1900s – Curved Dash Oldsmobile:
At the turn of the Century, automotive design was still heavily influenced by horse-drawn transportation. This period also represented a mechanical gold rush, with tons of individuals and organizations attempting to make their mark on the industry. One of the most important contributions to the industry during this period was the assembly line, which allowed for cost-cutting mass production. Credit for this development is often given to Henry Ford and the Model T, but the Curved Dash Oldsmobile was America’s first mass production car. Peter’s version of the Curved Dash looks faithful to the original and looks wonderful with its top up or down.
If you have been following The Brothers-Brick for a while, you might remember us sharing Pixel Fox’soff-roading vignettes. One of Pixel Fox’s hallmarks has been blending LEGO bricks with real-life materials for landscaping. His latest model is a spectacular Land Rover Discovery traveling through the African wilderness. The dirt may not be LEGO, but it doesn’t feel out of place and adds an air of authenticity to the vignette.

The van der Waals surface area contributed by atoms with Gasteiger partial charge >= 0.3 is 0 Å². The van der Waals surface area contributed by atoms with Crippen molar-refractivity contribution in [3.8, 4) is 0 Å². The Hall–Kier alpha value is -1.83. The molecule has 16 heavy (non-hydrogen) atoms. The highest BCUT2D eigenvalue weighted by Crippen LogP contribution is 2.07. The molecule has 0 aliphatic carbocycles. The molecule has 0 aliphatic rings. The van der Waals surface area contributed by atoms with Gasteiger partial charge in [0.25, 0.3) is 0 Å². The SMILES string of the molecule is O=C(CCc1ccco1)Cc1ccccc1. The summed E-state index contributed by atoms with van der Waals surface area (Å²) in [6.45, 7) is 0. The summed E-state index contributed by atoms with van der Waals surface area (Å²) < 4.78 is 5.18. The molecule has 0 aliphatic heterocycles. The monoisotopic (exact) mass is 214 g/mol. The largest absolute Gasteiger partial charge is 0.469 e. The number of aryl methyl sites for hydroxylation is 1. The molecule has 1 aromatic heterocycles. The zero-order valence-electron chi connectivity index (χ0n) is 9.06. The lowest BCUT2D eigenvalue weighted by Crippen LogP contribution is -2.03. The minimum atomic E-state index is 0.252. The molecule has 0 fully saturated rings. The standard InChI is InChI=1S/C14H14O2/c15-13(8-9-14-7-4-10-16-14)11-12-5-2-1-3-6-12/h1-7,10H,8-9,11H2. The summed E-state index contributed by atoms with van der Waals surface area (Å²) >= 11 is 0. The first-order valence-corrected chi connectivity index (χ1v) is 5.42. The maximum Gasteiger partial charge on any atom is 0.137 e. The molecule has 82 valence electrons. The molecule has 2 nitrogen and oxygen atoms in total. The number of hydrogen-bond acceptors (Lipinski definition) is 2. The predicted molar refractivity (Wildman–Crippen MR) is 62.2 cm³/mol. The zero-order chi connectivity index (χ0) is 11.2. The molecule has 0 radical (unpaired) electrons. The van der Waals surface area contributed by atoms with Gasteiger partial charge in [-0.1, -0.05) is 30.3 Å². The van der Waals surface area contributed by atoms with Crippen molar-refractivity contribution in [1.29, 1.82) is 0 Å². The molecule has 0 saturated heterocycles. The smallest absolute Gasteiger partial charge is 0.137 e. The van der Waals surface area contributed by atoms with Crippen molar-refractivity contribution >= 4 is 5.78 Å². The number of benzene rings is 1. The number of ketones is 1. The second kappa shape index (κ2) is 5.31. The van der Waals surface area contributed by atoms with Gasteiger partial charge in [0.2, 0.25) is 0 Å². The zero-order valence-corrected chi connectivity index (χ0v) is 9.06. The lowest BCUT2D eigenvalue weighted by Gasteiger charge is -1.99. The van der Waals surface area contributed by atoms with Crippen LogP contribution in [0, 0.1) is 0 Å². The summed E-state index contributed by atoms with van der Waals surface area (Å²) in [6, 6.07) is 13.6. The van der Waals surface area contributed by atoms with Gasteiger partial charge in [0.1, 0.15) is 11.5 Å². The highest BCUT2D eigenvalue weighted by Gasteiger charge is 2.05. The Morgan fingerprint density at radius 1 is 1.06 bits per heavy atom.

Next up, we have a bright orange International Scout. Originally introduced in 1961, the Scout is considered to be the forerunner of the modern SUV. This is a really fun scene by Pixel Fox that reminds us why we shouldn’t feed the bears.
Last but not least is a 1970s Chevrolet C/K pickup truck, ripping through the swampland of the Southern U.S. This scene appears to utilize real water but, unlike real swamps, you would be hard-pressed to find any mosquitoes. It also features minifigures making some questionable decisions, but I guess what happens in the swamp stays in the swamp.